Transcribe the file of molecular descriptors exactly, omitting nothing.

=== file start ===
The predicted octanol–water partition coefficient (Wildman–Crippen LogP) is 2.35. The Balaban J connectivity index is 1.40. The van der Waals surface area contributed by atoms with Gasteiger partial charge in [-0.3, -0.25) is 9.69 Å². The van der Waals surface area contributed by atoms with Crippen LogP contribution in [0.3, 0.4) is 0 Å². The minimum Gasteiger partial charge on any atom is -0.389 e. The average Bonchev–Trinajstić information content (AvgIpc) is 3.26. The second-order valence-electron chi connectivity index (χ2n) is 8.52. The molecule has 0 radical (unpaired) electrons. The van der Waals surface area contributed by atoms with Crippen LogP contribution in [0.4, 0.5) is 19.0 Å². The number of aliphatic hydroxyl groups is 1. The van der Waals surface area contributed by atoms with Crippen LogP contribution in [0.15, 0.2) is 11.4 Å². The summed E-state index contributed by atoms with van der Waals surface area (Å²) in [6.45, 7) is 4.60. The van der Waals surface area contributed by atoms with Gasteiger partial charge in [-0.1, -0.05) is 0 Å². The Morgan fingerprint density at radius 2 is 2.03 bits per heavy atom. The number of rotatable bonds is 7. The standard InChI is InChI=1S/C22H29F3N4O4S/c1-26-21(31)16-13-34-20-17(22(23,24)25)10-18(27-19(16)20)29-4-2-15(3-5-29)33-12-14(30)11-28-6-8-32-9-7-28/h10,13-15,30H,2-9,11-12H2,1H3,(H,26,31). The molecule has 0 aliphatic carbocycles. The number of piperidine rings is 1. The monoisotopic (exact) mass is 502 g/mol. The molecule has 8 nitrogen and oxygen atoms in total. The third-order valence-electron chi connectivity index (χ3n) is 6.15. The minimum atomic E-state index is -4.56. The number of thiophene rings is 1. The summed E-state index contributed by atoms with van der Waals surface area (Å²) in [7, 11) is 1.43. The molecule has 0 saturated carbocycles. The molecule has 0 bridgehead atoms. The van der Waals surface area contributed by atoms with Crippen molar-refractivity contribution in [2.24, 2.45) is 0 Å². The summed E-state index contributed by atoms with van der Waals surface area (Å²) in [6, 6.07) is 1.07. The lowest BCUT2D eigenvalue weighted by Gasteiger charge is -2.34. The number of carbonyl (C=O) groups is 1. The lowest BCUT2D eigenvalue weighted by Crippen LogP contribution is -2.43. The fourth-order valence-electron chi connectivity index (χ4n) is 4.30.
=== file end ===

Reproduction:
The predicted octanol–water partition coefficient (Wildman–Crippen LogP) is 2.35. The Balaban J connectivity index is 1.40. The van der Waals surface area contributed by atoms with Gasteiger partial charge in [-0.3, -0.25) is 9.69 Å². The van der Waals surface area contributed by atoms with Crippen LogP contribution in [0.3, 0.4) is 0 Å². The minimum Gasteiger partial charge on any atom is -0.389 e. The average Bonchev–Trinajstić information content (AvgIpc) is 3.26. The second-order valence-electron chi connectivity index (χ2n) is 8.52. The molecule has 0 radical (unpaired) electrons. The van der Waals surface area contributed by atoms with Crippen LogP contribution in [0.4, 0.5) is 19.0 Å². The number of aliphatic hydroxyl groups is 1. The van der Waals surface area contributed by atoms with Crippen LogP contribution in [0.15, 0.2) is 11.4 Å². The summed E-state index contributed by atoms with van der Waals surface area (Å²) in [6.45, 7) is 4.60. The van der Waals surface area contributed by atoms with Gasteiger partial charge in [-0.1, -0.05) is 0 Å². The Morgan fingerprint density at radius 2 is 2.03 bits per heavy atom. The number of rotatable bonds is 7. The standard InChI is InChI=1S/C22H29F3N4O4S/c1-26-21(31)16-13-34-20-17(22(23,24)25)10-18(27-19(16)20)29-4-2-15(3-5-29)33-12-14(30)11-28-6-8-32-9-7-28/h10,13-15,30H,2-9,11-12H2,1H3,(H,26,31). The molecule has 0 aliphatic carbocycles. The number of piperidine rings is 1. The monoisotopic (exact) mass is 502 g/mol. The molecule has 8 nitrogen and oxygen atoms in total. The third-order valence-electron chi connectivity index (χ3n) is 6.15. The minimum atomic E-state index is -4.56. The number of thiophene rings is 1. The summed E-state index contributed by atoms with van der Waals surface area (Å²) in [7, 11) is 1.43. The molecule has 0 saturated carbocycles. The molecule has 0 bridgehead atoms. The van der Waals surface area contributed by atoms with Crippen molar-refractivity contribution in [2.24, 2.45) is 0 Å². The summed E-state index contributed by atoms with van der Waals surface area (Å²) in [6, 6.07) is 1.07. The lowest BCUT2D eigenvalue weighted by Gasteiger charge is -2.34. The number of carbonyl (C=O) groups is 1. The lowest BCUT2D eigenvalue weighted by Crippen LogP contribution is -2.43. The fourth-order valence-electron chi connectivity index (χ4n) is 4.30.